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Environmental group calls for delay on Plum fracking vote

Dillon Carr
| Thursday, Dec. 7, 2017, 5:21 p.m.
An Apex Energy drilling-rig operation
Christian Tyler Randolph | Tribune-Review
An Apex Energy drilling-rig operation

A national environmental advocacy group is calling on Plum officials to delay a vote that would limit fracking activity to rural residential and industrial zones because it thinks Plum officials have hidden information from the public.

Food & Water Watch of Western Pennsylvania said Plum officials have known about Huntley & Huntley's plans to drill in Plum since March.

Doug Shields, Western Pennsylvania outreach liaison for Food & Water Watch believes that reinforces his hunch that Plum is delaying a Plum resident's Right-To-Know request until after council's Monday vote on the zoning ordinance.

The claims are being denied by officials from the borough and Huntley & Huntley.

Matt Kelso, a Plum resident and manager of data and technology for FracTracker Alliance, filed an Right-To-Know request with Plum officials on Nov. 29 seeking information regarding correspondence between the borough and oil and gas companies. According to Kelso, the borough requested a 30-day extension to fill the request.

FracTracker Alliance is a nonprofit organization that tracks oil and gas development across the world.

Per state law, Plum Borough was sent Huntley & Huntley's permit application to drill an unconventional well on Coxcomb Hill Road in March.

The document was sent to 37 municipal managers and property owners in the immediate vicinity of the well pad.

Shields wonders why the borough did not share Huntley & Huntley's plans with the public for months.

“The fracking industry has a track record of dividing communities in order to advance their objectives,” Shields said in a press release. “In this case, it seems Huntley & Huntley worked hand in hand with Plum Borough leadership to deprive the public of critical information.”

Borough Manager Michael Thomas said Shields' claims make no sense.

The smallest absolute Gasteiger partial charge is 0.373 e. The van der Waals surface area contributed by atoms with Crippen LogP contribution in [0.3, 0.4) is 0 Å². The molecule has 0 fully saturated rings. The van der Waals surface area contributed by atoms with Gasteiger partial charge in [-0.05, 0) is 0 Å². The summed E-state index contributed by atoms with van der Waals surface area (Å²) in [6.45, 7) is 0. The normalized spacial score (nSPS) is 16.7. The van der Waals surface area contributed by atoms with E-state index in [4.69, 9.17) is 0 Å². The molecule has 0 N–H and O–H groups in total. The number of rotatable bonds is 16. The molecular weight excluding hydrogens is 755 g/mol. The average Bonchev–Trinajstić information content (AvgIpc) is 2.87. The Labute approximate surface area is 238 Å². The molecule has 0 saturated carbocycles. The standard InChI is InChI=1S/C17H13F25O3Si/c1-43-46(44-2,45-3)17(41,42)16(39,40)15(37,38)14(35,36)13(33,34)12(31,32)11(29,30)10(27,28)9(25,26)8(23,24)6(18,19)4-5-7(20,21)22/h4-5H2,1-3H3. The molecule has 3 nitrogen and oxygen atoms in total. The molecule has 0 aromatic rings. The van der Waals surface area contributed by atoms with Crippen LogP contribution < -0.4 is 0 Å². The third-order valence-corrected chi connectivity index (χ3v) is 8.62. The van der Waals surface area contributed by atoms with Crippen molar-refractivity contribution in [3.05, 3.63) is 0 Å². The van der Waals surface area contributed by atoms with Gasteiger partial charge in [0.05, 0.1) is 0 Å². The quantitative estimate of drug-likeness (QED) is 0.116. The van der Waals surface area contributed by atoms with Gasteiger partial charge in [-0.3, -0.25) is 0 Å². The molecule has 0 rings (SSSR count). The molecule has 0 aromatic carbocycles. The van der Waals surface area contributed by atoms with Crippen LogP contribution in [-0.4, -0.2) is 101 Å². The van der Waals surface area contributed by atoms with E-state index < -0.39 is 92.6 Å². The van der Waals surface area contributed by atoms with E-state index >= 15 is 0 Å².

He said the borough does not have a system in place to notify the public every time the DEP or other organizations submit permits, which passed on to the borough's officials on a regular basis.

“It would serve no purpose,” Thomas said. “We'd be constantly notifying.”

Some of those notices do not materialize into real developments, he said. And when they do, sometimes companies don't start construction for up to two years.

He said he does not recall the DEP notice with Huntley & Huntley's plans.

The first time their plans were made available to the public, Thomas said, was on July 21 when the company submitted its land development plans to the planning commission. The commission then tabled the plans at its Aug. 21 meeting but approved the plans Sept. 18.

Council first saw Huntley & Huntley's plans to drill at its Oct. 11 meeting.

“And that was all done in public,” Thomas said.

Councilman Dave Vento said he was not aware the borough received a DEP notice about Huntley & Huntley's plans to drill in Plum.

“I am troubled by the fact that some people decided to keep this information from myself and from the public,” Vento said. “The notice should have been provided to all members of the council. I wonder what else has been withheld.”

Councilman Dave Majernik said he thinks he remembers being notified of Huntley & Huntley's plans to drill in Plum in March, April or May.

When asked why he did not make that information known to the public, he said he wasn't aware until July.

“There isn't any dishonesty going on,” Majernik said. “We have to pass the zoning ordinance because of the fact that other things that can be done when it's passed are being held up.”

Majernik said that groups are using scare tactics to delay the vote.

Paul Burke, Huntley & Huntley's vice president and attorney, called the suggestion that his company and Plum colluded to withhold information from the public preposterous.

“This claim shows a complete misunderstanding and deliberate misrepresentation of Pennsylvania's comprehensive regulatory and permitting processes,” Burke wrote in an email.

He added that natural gas producers must notify local governments when they apply for drilling permits — all of which he said the company did.

Burke also said the property owners within 3,000 feet of the drilling location were invited to a meeting on Tuesday to share additional information on plans for the well and answer questions.

Dillon Carr is a Tribune-Review staff writer. Reach him at 412-871-2325, dcarr@tribweb.com or via Twitter @dillonswriting.

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